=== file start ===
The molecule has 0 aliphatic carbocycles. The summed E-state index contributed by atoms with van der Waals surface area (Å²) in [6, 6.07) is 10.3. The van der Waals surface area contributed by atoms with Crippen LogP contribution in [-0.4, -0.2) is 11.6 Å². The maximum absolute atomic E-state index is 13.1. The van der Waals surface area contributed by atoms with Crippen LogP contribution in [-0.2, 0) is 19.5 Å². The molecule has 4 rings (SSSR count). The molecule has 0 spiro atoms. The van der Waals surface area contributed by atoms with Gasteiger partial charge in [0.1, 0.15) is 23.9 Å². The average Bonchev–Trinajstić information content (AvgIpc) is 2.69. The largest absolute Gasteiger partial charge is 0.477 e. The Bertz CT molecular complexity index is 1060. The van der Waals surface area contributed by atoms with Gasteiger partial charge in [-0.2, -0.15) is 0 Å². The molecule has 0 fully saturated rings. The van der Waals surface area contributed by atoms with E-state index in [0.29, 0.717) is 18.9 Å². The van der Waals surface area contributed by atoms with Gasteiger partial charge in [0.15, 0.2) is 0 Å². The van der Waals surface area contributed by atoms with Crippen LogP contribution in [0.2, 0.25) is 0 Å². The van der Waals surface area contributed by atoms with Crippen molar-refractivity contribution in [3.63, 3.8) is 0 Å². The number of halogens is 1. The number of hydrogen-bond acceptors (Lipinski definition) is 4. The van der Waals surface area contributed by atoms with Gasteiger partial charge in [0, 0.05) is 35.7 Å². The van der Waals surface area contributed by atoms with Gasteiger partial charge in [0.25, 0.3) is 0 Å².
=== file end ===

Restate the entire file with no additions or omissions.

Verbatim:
The molecule has 0 aliphatic carbocycles. The summed E-state index contributed by atoms with van der Waals surface area (Å²) in [6, 6.07) is 10.3. The van der Waals surface area contributed by atoms with Crippen LogP contribution in [-0.4, -0.2) is 11.6 Å². The maximum absolute atomic E-state index is 13.1. The van der Waals surface area contributed by atoms with Crippen LogP contribution in [-0.2, 0) is 19.5 Å². The molecule has 4 rings (SSSR count). The molecule has 0 spiro atoms. The van der Waals surface area contributed by atoms with Gasteiger partial charge in [0.1, 0.15) is 23.9 Å². The average Bonchev–Trinajstić information content (AvgIpc) is 2.69. The largest absolute Gasteiger partial charge is 0.477 e. The Bertz CT molecular complexity index is 1060. The van der Waals surface area contributed by atoms with Gasteiger partial charge in [-0.2, -0.15) is 0 Å². The molecule has 0 fully saturated rings. The van der Waals surface area contributed by atoms with E-state index in [0.29, 0.717) is 18.9 Å². The van der Waals surface area contributed by atoms with Gasteiger partial charge in [0.15, 0.2) is 0 Å². The van der Waals surface area contributed by atoms with Crippen LogP contribution in [0.2, 0.25) is 0 Å². The van der Waals surface area contributed by atoms with Crippen molar-refractivity contribution in [3.63, 3.8) is 0 Å². The number of halogens is 1. The number of hydrogen-bond acceptors (Lipinski definition) is 4. The van der Waals surface area contributed by atoms with Gasteiger partial charge in [0, 0.05) is 35.7 Å². The van der Waals surface area contributed by atoms with Gasteiger partial charge in [0.25, 0.3) is 0 Å².